Despite our resource scarcity, she said, “We established a climate Change Trust Fund of about 450 million dollars from our own resources. We have been implementing various adaptation and mitigation programmes to offset the adverse impacts of climate change. ”

She also said that their Parliament in November 2019 adopted a motion declaring ‘Planetary Emergency’ to deal with climate change issues.

As part of celebrations of the birth centenary of our Father of the Nation Bangabandhu Sheikh Mujibur Rahman, she said, “We are planting 30 million trees across the country. We have also adopted the ‘Mujib Climate Prosperity Plan’ which would help mobilise resources for a better and secured future. ”

Bangladesh is the current President of the Climate Vulnerable Forum-CVF, she said, adding, “We are also hosting the South Asian Regional Office of Global Centre for Adaptation. The centre will work on disseminating local-based innovative adaptation strategies.”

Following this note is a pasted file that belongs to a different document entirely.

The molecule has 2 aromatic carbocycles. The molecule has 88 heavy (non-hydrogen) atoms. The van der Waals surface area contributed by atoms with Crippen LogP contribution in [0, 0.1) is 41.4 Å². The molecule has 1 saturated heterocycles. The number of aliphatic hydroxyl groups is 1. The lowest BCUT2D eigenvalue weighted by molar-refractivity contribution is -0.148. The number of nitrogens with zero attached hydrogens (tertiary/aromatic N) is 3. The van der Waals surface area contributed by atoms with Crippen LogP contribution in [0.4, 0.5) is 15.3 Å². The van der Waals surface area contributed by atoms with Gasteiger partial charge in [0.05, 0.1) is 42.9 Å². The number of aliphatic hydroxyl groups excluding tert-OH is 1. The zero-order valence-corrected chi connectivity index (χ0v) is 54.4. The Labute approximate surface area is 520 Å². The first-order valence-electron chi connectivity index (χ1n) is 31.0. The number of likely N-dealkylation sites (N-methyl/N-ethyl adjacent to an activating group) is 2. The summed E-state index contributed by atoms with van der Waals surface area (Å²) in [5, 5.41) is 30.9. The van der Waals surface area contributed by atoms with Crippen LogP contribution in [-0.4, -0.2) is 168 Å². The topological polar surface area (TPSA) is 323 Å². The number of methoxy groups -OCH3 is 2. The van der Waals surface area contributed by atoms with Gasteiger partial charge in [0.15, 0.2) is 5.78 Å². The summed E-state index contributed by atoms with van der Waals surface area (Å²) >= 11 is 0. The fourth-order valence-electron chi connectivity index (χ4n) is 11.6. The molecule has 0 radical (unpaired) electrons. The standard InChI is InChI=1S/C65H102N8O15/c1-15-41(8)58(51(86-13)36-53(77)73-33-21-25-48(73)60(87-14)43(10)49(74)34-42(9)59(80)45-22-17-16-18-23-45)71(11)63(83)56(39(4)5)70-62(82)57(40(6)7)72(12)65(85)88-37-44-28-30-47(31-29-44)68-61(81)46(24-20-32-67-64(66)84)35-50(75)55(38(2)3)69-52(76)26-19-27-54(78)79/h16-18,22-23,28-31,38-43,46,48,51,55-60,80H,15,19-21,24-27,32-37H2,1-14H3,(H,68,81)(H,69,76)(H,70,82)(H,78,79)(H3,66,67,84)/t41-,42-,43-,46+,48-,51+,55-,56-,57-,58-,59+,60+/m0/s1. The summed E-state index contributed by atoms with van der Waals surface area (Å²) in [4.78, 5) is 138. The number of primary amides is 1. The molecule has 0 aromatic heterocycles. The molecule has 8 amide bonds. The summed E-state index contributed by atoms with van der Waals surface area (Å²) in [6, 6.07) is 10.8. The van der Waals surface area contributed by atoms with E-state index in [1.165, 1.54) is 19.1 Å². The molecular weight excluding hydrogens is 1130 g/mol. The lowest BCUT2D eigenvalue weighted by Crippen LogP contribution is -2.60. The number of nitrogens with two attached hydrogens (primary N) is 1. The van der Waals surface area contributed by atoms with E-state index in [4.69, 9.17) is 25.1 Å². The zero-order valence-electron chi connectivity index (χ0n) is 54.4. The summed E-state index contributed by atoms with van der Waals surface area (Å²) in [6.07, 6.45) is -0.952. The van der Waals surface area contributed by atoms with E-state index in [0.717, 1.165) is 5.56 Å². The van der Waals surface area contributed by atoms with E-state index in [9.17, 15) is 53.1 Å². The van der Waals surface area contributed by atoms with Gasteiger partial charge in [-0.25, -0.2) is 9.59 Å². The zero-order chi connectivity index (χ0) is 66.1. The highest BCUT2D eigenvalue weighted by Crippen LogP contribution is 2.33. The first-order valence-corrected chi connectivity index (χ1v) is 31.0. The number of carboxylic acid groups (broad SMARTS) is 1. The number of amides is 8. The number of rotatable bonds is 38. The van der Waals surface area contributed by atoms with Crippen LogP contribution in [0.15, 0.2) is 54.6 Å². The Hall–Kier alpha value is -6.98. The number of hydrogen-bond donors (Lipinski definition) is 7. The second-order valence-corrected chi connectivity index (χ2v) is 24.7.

The prime minister ended her speech recapping three points.

Firstly, she said, “We need strong partnership among us to address the challenges posed by the pandemic, and to make vaccines available to everyone by declaring it as global public goods.”

Secondly, she added “We need to work together for harnessing the power of technology. As we all realise the future will be driven by the 4IR, which come with opportunities and challenges.”

And third or finally, Sheikh Hasina said that seamless physical and digital connectivity will be the key to reap the benefits of the Asian Century.

Noting that under the current state of globalization, every country has to do its part for common good, she said the nations and economies will have to look out for each other, as no single country in this world can sustain on its own.

She concluded, “Let’s think together, work together and grow together.”